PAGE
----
League tables: the enemy of inclusion?
Reform of league tables will be part of a drive to boost achievements of children with special needs, Charles Clarke will announce next month.
The Education Secretary fears that league tables are hampering inclusion by discouraging schools from taking pupils with special needs and that they are seen as peripheral in too many schools.
He hopes that focusing on such pupils can boost national literacy and numeracy scores which have stalled, and GCSE results.
A consultation later this year will suggest that value-added tables should be changed to reflect the progress of pupils even if they fail to reach the expected test levels. Tables for school-leavers may also be expanded to include lower-level qualifications in an effort to recognise the achievement of pupils with special needs.
The strategy, to be launched by Mr Clarke on February 11, is the most determined attempt yet by the Government to make special needs part of the mainstream. It follows criticism of the Government's approach by the Audit Commission, the public-spending watchdog. Ministers have asked David Bell, the chief inspector, to report on progress.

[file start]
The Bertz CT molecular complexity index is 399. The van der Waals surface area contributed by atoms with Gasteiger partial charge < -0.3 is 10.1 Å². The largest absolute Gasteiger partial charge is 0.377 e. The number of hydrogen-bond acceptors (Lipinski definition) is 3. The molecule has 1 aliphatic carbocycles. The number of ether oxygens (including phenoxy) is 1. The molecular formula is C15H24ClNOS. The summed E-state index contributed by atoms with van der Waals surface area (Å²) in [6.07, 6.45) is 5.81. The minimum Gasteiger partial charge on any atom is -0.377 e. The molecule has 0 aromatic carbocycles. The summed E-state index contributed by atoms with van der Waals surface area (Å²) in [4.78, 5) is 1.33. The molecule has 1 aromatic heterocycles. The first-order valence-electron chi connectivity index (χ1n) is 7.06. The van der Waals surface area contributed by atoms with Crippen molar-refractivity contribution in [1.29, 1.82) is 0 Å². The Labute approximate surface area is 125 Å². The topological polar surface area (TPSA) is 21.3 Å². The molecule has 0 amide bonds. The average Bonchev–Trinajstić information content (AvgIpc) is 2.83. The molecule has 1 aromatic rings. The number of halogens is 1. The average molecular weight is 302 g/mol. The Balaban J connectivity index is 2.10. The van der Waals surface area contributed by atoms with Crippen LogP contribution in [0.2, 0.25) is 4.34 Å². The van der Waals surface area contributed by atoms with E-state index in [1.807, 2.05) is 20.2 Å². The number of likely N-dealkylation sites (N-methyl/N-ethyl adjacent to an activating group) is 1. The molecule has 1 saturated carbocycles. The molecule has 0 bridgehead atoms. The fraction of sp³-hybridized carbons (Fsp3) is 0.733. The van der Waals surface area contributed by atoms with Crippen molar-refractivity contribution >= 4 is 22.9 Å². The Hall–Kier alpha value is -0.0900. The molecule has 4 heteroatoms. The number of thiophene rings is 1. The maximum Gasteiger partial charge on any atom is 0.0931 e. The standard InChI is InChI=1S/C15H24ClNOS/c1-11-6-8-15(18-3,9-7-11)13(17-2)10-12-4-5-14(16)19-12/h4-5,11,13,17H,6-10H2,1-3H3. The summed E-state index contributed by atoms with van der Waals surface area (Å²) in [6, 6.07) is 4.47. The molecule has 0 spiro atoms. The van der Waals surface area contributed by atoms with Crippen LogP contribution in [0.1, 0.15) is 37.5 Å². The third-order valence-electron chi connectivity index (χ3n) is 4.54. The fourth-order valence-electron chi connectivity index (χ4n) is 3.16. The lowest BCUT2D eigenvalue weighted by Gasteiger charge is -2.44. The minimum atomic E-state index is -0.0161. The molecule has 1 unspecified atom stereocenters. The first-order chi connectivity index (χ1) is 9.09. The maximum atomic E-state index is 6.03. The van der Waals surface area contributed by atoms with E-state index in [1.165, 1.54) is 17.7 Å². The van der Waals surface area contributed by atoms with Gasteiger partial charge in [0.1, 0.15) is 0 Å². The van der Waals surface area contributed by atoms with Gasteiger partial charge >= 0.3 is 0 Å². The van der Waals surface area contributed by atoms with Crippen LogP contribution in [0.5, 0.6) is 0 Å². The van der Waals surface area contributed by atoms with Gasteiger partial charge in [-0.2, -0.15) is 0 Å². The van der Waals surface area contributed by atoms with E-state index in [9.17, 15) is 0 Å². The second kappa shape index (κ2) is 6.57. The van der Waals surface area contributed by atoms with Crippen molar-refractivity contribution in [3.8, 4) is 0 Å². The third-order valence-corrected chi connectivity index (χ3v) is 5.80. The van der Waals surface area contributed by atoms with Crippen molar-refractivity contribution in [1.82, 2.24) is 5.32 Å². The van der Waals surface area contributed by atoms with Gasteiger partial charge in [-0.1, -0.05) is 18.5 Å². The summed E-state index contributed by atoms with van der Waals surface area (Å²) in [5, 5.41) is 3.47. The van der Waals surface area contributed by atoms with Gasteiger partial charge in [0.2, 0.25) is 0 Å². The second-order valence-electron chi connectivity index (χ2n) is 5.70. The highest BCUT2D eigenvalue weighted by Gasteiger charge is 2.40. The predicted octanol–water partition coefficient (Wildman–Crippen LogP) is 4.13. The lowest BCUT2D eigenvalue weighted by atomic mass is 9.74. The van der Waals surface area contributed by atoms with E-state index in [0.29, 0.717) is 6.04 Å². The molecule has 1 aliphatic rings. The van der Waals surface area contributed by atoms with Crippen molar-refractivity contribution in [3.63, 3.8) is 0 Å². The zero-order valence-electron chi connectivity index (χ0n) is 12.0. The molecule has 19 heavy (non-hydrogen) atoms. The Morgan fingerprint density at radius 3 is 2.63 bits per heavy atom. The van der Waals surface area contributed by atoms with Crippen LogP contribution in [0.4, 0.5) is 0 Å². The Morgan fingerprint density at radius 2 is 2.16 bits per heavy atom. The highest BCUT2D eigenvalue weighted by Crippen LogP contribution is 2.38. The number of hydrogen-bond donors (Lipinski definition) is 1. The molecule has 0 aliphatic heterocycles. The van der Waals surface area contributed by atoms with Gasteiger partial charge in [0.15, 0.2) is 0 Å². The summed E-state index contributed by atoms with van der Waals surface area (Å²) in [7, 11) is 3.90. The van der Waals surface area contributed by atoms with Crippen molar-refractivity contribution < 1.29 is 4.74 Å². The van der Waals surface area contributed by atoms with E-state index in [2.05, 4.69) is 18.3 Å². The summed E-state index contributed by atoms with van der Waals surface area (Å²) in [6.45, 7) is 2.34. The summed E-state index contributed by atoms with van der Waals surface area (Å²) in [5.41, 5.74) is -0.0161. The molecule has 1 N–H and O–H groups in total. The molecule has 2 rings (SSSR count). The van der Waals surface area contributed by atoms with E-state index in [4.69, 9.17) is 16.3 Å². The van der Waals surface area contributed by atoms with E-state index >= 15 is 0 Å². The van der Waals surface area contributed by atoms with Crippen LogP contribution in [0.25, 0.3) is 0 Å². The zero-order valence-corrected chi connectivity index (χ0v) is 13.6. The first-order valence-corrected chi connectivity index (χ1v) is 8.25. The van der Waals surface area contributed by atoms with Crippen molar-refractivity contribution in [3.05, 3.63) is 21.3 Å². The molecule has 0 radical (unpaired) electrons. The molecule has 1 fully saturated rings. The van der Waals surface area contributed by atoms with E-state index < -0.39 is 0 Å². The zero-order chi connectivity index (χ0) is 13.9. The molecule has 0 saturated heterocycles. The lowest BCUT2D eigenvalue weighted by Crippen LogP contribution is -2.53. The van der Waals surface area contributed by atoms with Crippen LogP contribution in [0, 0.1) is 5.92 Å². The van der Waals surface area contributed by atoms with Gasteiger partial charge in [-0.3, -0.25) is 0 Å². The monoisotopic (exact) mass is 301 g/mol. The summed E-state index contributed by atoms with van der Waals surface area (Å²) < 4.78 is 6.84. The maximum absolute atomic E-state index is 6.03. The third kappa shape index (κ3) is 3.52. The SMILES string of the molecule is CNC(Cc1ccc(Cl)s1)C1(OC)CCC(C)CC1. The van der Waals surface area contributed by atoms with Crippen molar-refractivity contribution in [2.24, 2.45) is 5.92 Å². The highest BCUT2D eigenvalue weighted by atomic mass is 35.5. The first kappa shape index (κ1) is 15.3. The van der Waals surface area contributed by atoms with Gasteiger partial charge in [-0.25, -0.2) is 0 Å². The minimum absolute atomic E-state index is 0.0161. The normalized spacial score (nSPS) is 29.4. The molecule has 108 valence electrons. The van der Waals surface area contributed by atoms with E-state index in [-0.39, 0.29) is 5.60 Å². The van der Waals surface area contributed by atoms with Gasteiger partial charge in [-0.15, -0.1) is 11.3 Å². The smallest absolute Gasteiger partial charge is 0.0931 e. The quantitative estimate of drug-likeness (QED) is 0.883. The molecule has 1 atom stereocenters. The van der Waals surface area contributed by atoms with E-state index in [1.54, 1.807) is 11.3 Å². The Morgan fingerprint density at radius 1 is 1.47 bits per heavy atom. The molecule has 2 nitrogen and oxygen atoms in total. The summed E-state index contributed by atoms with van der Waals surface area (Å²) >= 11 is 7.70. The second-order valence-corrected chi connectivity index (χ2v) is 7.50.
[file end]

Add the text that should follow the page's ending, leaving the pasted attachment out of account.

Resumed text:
Inclusion means that all teachers must be equipped to teach special needs pupils and that special and mainstream schools should work in partnership to provide support, the strategy will say.
It also says teachers may be guilty of "unconscious or conscious stereotyping" in labelling ethnic-minority children as having special needs. More than 20 per cent of black children and more than a third of GypsyRoma and Irish Traveller children are classified as special needs compared to 15 per cent of whites.
"Some have argued that there is a conflict between the Government's school improvement and inclusion agendas. The reverse is true. Helping children with SEN to achieve is fundamental to sustaining improvements in schools'
performance," the report will say.
Currently, only one in seven pupils with special needs and one in 20 with statements gets five Cs or better at GCSE.
More newly-qualified teachers will be encouraged to take up placements in successful special schools, a new cadre of advanced skills teachers expert in special needs will act as "change champions" and golden hellos will encourage staff to switch to the special sector. The strategy also aims to reduce the number of pupil statements.
Richard Rieser, director of Disability Equality in Education, said: "The strategy will be welcomed by those who support inclusion."
But John Wright, spokesman for the Independent Panel for Special Education Advice said the strategy failed to recognise that the reason many parents of speical needs children felt frustrated with the current system was that too many had to fight for help.
The February edition of TES Extra for Special Needs will include a full report on the SEN Action Programme. For subscription queries call 0870 444 8627